Tag Archives: overcrowded schools

Woodside gets more room to learn


| aaltamirano@queenscourier.com

Rendering courtesy of SCA

Shovels full of dirt hit the ground to alleviate overcrowded classrooms in Woodside.

Councilmember Jimmy Van Bramer gathered with city officials and the community on November 15 at the corner of 58th Street and 39th Avenue to break ground on the construction of P.S. 339.

“This new school is going to help so much here in Woodside,” said Van Bramer. “Here in Woodside, in our district, we have a serious overcrowding situation and I’m so thrilled that we’ve had a lot of these groundbreakings and that we’re building a lot of new schools in our district. The children of Woodside, Sunnyside and Long Island City deserve nothing but the very best.”

P.S. 339 is one of six new schools expected to be fully operational by 2016 in western Queens. Located at 39-07 57th Street, it will serve 472 students from pre-kindergarten through fifth grade.

The new five-story building will feature 22 standard classrooms, two special-education classrooms, multiple resource rooms, a music classroom, art classroom and “gymatorium.” The school will also have a library, cafeteria, kitchen, a community room, a general use and early childhood playground, and administrative, guidance and medical offices.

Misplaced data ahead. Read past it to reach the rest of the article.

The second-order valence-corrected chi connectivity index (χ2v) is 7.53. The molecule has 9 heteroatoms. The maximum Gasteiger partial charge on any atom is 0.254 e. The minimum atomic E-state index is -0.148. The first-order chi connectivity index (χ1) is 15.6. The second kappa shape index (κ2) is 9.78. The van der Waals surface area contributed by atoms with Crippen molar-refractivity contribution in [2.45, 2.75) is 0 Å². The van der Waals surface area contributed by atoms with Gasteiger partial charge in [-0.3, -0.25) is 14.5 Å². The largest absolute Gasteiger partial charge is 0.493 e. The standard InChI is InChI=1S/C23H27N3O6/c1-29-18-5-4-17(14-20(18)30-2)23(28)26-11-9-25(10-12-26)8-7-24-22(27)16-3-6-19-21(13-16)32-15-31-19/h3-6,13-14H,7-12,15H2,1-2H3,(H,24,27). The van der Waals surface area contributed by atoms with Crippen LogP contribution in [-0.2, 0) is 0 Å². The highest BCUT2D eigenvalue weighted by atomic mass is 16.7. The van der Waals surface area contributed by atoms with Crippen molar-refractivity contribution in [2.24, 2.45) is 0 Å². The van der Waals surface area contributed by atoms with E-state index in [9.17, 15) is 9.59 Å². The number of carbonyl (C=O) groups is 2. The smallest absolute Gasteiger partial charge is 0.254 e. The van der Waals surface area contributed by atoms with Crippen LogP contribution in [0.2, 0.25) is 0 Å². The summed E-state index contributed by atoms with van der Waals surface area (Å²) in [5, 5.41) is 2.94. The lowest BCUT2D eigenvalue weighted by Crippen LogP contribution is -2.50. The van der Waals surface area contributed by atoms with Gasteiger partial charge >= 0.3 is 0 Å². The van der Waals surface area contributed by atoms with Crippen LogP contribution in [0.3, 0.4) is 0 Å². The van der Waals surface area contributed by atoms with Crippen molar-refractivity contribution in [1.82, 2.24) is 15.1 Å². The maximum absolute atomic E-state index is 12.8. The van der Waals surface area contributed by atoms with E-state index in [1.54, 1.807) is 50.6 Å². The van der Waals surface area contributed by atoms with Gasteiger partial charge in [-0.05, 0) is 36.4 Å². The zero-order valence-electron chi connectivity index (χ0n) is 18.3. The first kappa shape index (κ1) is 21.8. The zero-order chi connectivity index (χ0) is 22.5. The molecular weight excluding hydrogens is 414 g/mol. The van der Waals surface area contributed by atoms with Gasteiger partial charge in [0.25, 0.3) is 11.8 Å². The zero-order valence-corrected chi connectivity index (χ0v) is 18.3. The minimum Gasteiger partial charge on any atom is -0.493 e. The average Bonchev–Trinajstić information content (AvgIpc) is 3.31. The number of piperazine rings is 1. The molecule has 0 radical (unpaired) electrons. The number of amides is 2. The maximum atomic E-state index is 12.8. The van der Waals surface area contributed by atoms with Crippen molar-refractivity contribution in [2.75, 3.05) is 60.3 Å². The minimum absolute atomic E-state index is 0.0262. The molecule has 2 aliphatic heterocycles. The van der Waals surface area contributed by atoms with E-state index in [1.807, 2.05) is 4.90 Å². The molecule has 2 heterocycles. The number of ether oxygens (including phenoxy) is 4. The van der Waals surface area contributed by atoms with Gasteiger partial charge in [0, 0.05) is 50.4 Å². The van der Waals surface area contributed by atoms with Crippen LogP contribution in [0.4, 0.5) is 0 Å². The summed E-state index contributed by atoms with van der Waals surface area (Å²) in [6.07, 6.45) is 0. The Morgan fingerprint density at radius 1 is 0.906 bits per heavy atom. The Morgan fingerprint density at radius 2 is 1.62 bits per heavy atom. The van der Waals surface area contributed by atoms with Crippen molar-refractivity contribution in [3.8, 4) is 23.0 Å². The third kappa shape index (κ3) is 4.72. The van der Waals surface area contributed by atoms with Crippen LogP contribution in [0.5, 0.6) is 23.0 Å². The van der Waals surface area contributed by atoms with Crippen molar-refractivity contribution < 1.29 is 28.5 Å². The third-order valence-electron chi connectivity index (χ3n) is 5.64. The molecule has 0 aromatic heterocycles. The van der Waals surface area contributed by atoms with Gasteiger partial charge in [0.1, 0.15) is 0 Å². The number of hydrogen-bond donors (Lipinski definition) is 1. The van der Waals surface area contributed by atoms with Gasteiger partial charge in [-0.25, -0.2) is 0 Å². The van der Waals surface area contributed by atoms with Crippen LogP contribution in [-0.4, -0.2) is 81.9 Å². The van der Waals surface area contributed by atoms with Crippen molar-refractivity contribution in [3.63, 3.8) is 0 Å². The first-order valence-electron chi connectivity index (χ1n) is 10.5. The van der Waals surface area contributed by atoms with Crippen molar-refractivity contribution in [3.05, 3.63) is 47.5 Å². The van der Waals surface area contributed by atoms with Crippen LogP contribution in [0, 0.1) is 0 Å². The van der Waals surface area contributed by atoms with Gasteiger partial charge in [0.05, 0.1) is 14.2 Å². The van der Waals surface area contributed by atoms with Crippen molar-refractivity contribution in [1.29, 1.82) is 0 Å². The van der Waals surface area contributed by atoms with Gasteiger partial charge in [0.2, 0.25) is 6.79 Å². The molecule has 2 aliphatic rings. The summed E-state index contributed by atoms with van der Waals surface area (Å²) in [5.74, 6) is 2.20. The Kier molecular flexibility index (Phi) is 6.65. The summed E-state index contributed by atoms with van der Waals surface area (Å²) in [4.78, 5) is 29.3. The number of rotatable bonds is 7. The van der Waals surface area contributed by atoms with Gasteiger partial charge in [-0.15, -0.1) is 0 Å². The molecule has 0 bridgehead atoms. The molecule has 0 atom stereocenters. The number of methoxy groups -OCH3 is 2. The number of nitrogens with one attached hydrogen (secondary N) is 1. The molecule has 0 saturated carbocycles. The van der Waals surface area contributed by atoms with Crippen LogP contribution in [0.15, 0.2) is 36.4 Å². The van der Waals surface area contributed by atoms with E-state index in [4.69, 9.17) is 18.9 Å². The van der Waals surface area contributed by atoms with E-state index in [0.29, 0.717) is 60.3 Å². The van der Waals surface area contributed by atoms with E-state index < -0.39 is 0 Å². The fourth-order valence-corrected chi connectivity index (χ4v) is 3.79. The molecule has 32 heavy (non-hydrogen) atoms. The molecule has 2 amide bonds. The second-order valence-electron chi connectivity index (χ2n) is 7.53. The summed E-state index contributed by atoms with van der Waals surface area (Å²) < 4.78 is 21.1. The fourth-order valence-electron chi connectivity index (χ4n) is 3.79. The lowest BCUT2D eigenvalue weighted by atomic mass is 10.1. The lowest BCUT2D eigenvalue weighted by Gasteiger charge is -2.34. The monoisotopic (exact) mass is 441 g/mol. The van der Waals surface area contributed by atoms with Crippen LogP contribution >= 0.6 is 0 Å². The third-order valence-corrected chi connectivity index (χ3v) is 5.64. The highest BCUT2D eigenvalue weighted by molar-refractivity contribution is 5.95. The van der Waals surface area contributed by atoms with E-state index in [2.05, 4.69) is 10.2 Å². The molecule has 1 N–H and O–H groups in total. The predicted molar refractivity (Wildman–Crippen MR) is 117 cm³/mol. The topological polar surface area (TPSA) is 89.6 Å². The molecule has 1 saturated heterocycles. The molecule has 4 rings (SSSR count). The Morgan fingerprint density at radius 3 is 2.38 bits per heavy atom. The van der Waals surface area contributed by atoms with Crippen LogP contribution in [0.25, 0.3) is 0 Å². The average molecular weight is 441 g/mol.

P.S. 339 is slated to open September 2015, with the facility fully operational by 2016.

Along with the new school, Van Bramer also announced the construction of a state-of-the-art extension to nearby P.S. 11, located at 54-25 Skillman Ave, which will add 350 seats and is expected to be open by 2016.

“I am so excited that this is happening,” said Anna Efkarpides, principal of P.S. 11. “It’s for our community. It’s not my school, your school, it’s a school for Woodside children.”


Members of the Woodside community, School Construction Authority representatives and local elected officials broke ground on the construction of P.S. 339, which is expected to be fully operational by 2016. (THE COURIER/ Photo by Angy Altamirano)

 

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Survey says overcrowding problem at Queens schools


| lguerre@queenscourier.com

THE COURIER/Photo by Liam La Guerre

Queens schools are failing in at least one subject– classroom sizes.